Objectives and state of the art


1. Industrial objectives and expected achievements

The purpose of this study is to take prestress surface treatment into account in the design phase of development of a product. Today, within the framework of a continuous effort to improve the quality/price ratio of products, a large number of industries, such as the aeronautical, automobile, energy and mechanical engineering sectors, are seeking to produce mechanical and structural components with higher performance characteristics in return for a minimum overcost.

The manufacturers of aeronautical parts such as British Aerospace (AIRBUS) and Aerospatiale, are putting increasing emphasis on the residual stress parameter in order to obtain better quality control of products. This is the case, for example, of helicopter gear parts, to ensure reliability of the thermal-chemical treatment process, or of aluminum alloy parts to control deformation and secure compatibility of the metallurgical surface quality with their current applications.

A number of entities are involved in these actions designed to control industrial processes:

(1) Within the firm, the residual stress concept is primarily used in the R&D and quality departments; however, the concept is also starting to find its way into manufacturing entities and engineering and design offices.

(2) Outside the industrial firm, the residual stress concept is beginning to be used in the acceptance inspection of semi-finished products, e.g. laminated and drop forging and industrial parts such as gear parts, commercial aircraft wheels, and so on.

For the producer of aero gas turbine engines, such as SNECMA, the aim of having better control over surface treatments is to optimise the use of materials in aero gas turbine engines. From a technical point of view, aircraft turbine development is spurred on by the need for higher engine thrust / weight ratios and improved reliability. This calls for deeper insight into the behaviour under stress of a growing number of components. Increasing utilisation of the inherent potential of materials requires familiarity with the residual stress state as well as the effects of heat treatment, operating conditions and high temperatures on machined surfaces, especially parts subject to low cycle fatigue loads such as disks and on welded structures such as rotors and casings. The task is made more difficult by the great diversity of materials in use. The major challenge is to develop measuring techniques for in-depth residual stress evaluation in specific materials such as nickel based alloys and plasma spray coatings. Both kinds of materials present difficulties for the use of conventional techniques such as the X-ray diffraction method, due to the microstructure (single crystal, large grain size etc.) and difficulties in removing successive layers from ceramic coatings. Another issue is design tool development. SNECMA has developed a number of design approaches for fatigue life prediction. The next development will be the integration of residual stress into the calculation of fatigue life.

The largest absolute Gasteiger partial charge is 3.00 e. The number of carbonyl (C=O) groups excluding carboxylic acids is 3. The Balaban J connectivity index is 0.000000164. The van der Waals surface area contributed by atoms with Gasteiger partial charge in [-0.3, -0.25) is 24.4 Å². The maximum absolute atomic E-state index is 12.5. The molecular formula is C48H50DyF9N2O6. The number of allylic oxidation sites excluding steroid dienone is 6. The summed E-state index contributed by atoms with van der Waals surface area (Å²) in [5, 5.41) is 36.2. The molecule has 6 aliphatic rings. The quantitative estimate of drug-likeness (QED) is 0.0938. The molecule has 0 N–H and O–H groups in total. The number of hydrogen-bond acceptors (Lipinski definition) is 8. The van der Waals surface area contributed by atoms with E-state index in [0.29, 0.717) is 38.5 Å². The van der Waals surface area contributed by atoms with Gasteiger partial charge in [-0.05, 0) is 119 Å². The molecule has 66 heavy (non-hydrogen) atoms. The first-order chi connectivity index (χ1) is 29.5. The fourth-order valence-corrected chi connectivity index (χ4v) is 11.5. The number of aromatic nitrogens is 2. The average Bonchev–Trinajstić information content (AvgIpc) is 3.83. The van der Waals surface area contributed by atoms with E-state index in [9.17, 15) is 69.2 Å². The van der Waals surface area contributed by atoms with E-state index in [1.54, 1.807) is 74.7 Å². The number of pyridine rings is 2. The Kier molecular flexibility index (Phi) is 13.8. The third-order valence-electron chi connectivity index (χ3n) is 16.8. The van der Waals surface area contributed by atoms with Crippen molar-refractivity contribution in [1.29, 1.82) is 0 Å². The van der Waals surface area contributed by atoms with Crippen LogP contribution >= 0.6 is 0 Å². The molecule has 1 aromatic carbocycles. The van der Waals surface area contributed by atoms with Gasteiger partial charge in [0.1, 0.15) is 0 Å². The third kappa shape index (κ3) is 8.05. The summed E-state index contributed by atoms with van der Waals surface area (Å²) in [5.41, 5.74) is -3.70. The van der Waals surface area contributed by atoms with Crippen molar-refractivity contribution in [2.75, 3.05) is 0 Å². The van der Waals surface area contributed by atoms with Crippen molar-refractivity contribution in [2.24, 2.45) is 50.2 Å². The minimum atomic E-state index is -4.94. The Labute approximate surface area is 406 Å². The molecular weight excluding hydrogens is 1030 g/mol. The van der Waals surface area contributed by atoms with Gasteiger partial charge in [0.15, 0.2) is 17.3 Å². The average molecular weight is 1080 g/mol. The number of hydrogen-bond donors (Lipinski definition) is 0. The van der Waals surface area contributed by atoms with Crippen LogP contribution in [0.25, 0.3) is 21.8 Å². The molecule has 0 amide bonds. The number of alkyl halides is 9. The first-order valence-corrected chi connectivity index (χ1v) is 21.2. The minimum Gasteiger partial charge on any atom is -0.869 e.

For automobile and truck manufacturers, such as Volvo and Scania, and automobile suppliers such as Bosch, surface modification is very important in improving the fatigue and wear behaviour of components, especially chassis, engine and transmission parts in cars and trucks.

In the car industry, residual stresses are taken into account in correcting design defects resulting in problems which come to light during endurance trials. These problems are often the concern of the Manufacturing Department. In the case of connecting rods, the weight of a mechanical part is almost always a handicap. This is especially true for parts with fast reciprocating movements, particularly in conventional engines - pistons, piston rings, piston pins and connecting rods. The knock-on effect of making these components, and therefore the connecting rod, lighter, is multiple - reduction in engine weight, reduction in forces on bearings, reduction in excitation due to moving masses.